Child support calculation in Colorado is largely determined by the incomes of the parents and the number of scheduled overnights each parent has. Our Fort Collins child support attorneys are experienced when advising parents as to Colorado child support law and how it should apply to each unique circumstance.
Children in Colorado have the right to be financially supported by each parent when custody is shared. Since child support is a right of the child, the Court must approve any deviation from the child support guideline amount.
Determination of Income for Calculating Child Support
Child support in Colorado is calculated based on gross incomes and the scheduled number of overnights, for the most part. For those who work a standard 40 hour work week and are paid hourly, a salary or with tips, determining the income for purposes of calculating child support should be straight forward. However, when overtime and bonuses come into the mix the Court may include this additional income when calculating support.
When a parent works a 40 hour work week and is paid salary, some benefits from employment may increase the parent’s income for purposes of calculating child support. For example, many apartment managers are provided with a rent free apartment as a bonus of their job, and the fair rental amount could be added to that parent’s income for calculating child support. Use of a company cell phone, company vehicle and other employment perks can also be considered income for calculating child support in Colorado.
A self-employed parent’s income is determined by taking gross receipts, less reasonable and necessary business expenses, and what is left is the income for purposes of calculating child support for those who are self-employed. While many parents think their income reported for tax purposes is what should be used for determining income, taxable income is not determinative in Colorado when calculating child support.
Maintenance, more commonly known as alimony impacts the determination of income when calculating child support in Colorado. The parent paying maintenance should have their income reduced by the same amount of maintenance they are paying, and the parent receiving maintenance should have their income increased when calculating child support.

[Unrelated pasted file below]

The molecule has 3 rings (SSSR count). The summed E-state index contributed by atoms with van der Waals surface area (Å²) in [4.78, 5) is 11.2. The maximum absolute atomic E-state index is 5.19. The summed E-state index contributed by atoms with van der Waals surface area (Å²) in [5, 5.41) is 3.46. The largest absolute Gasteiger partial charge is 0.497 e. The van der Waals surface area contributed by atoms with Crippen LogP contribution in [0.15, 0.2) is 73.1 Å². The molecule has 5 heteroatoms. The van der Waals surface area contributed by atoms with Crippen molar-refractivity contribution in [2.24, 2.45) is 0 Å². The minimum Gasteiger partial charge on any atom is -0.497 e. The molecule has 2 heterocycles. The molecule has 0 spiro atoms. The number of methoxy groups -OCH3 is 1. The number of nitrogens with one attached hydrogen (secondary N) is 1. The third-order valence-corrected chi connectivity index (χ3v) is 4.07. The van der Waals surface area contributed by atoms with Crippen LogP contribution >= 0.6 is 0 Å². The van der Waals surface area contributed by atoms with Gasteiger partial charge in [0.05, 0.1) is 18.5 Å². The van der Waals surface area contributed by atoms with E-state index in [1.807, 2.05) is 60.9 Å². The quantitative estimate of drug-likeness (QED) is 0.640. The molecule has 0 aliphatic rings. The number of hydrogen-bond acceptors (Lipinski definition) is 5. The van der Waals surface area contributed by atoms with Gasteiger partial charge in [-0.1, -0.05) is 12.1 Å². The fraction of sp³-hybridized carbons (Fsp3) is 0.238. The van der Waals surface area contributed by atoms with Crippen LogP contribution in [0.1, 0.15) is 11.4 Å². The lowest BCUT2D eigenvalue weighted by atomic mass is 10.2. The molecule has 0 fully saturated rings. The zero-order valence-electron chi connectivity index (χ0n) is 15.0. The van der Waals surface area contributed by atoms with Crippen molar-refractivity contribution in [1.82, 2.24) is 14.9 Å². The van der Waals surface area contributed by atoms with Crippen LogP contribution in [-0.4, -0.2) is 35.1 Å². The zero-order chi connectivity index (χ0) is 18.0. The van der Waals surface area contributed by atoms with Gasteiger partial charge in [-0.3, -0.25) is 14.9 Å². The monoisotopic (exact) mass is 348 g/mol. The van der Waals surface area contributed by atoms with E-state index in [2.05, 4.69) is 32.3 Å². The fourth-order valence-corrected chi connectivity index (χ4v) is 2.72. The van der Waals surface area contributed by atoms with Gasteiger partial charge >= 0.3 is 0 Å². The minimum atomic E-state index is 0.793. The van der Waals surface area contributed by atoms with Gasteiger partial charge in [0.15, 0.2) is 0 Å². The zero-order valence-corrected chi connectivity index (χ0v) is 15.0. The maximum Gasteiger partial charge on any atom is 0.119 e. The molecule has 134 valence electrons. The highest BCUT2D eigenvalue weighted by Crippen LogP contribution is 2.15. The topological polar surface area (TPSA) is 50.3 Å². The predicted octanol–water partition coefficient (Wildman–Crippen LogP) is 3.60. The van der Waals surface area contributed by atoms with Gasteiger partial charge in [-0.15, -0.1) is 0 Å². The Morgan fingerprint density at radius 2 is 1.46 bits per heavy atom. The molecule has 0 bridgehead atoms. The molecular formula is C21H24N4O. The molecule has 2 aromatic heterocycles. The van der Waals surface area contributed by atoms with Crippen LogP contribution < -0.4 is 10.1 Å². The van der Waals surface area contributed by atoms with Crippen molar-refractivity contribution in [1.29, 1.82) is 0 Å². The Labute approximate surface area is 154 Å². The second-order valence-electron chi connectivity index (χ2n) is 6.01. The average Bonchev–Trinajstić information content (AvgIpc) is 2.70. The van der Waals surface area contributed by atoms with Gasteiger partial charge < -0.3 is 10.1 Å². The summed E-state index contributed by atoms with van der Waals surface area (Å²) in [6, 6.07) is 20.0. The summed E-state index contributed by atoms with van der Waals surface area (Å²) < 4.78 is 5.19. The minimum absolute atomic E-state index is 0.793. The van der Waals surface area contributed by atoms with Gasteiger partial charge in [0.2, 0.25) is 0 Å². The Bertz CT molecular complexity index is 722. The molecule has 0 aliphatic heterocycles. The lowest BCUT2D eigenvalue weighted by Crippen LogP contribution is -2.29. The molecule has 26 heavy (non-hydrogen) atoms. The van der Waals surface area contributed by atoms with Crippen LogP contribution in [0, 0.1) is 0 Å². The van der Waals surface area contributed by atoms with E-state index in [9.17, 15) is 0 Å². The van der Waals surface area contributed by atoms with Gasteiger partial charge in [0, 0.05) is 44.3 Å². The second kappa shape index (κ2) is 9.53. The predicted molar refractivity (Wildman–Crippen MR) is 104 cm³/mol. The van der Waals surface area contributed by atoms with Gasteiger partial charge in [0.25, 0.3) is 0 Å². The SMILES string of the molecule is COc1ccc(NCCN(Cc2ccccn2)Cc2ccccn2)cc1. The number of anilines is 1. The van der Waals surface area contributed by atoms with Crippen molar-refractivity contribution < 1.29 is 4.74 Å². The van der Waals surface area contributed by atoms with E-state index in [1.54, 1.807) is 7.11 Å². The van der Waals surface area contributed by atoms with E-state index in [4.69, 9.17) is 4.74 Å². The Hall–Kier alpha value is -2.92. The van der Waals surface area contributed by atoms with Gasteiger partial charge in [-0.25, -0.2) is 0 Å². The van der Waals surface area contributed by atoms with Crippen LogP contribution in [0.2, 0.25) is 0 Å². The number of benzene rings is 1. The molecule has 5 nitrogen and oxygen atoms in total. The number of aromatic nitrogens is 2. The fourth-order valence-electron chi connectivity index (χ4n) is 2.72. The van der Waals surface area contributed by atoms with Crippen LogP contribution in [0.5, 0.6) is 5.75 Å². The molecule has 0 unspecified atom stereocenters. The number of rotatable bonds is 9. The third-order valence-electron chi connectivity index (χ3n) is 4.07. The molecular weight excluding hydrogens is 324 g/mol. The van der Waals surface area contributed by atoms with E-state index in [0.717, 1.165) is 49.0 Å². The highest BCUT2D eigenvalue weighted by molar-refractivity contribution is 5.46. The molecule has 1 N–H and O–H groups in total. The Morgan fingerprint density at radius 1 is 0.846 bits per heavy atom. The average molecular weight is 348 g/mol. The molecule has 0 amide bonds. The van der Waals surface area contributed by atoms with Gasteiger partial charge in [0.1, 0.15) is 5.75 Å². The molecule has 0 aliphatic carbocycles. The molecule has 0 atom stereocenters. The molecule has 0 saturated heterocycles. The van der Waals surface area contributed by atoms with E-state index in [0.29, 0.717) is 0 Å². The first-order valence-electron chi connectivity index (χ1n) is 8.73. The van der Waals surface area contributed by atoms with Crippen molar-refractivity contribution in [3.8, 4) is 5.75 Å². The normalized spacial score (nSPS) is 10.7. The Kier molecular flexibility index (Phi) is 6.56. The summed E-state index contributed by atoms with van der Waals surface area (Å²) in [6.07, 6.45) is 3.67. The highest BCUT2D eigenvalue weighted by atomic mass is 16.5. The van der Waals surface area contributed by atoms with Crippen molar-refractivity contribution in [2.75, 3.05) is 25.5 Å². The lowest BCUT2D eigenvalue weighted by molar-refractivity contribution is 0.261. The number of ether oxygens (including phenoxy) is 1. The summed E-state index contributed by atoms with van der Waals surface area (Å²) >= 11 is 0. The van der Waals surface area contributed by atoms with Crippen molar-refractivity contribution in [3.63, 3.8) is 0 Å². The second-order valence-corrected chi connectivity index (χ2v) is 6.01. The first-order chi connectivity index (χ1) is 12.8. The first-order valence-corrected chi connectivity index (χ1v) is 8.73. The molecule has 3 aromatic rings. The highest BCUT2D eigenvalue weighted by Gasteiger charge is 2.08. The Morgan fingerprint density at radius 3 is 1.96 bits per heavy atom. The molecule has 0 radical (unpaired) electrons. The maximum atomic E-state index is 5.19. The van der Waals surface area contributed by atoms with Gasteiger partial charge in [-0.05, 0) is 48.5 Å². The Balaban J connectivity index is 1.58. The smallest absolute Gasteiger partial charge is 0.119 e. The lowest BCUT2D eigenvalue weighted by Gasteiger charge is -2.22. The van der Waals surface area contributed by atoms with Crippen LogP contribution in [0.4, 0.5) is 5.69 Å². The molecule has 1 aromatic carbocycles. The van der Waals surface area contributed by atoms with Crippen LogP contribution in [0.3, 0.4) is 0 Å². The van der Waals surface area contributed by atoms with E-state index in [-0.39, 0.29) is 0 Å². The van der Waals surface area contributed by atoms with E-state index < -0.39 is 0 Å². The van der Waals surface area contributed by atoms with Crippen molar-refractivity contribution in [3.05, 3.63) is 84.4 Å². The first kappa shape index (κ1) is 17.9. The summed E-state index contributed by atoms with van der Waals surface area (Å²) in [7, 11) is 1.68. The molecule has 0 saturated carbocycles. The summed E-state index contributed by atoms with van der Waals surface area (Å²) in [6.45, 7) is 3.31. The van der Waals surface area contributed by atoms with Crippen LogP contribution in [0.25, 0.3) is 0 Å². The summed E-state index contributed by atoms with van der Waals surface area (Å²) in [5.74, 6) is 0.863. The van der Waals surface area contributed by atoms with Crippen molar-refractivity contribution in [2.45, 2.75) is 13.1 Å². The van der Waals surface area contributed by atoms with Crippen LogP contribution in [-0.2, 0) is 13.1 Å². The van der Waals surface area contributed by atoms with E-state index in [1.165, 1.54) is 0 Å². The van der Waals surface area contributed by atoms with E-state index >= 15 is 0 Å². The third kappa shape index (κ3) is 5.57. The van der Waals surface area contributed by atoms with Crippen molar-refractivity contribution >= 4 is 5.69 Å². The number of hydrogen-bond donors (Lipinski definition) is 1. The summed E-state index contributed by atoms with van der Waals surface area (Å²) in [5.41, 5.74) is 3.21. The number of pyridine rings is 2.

Income from rentals, trusts, inheritance, capital gains, dividends, unemployment, severance pay, and more can influence the determination of income for purposes of calculating child support. Even cash that is not invested could be argued as additional income.
Unemployed or Underemployed
The Courts may impute income when a parent is unemployed or underemployed. If a parent is pursuing an educational opportunity that is likely to lead to an increased income earning potential within a reasonable amount of time the Court should not impute income. Any parent who is primarily responsible for a child under 30 months old who is at issue in the child support case will not be imputed income beyond that which they actually earn.
Colorado law requires the Court to calculate the guideline amount of child support as a starting point. Child support in Colorado is established pursuant to Colorado Revised Statute 14-10-115. The guideline amount of child support is determined largely by the number of schedule overnights each parent shares with child as outlined in the parenting plan, as well as the incomes of the parents. However, many more factors can influence the guideline calculation of child support. Worksheets provided by the Colorado Judicial Branch can assist you in calculating the preliminary amount for child support. The Colorado’s Child Support Commission meets regularly to review the child support guidelines and to evaluate the laws in Colorado regarding child support.
The Fort Collins Child Support and Custody lawyers at the Cossitt Law firm are here to help you through the process and determine your income for the purpose of calculating child support. Call 970-488-1887 for a consultation today or fill out our contact form and we will reach out to you.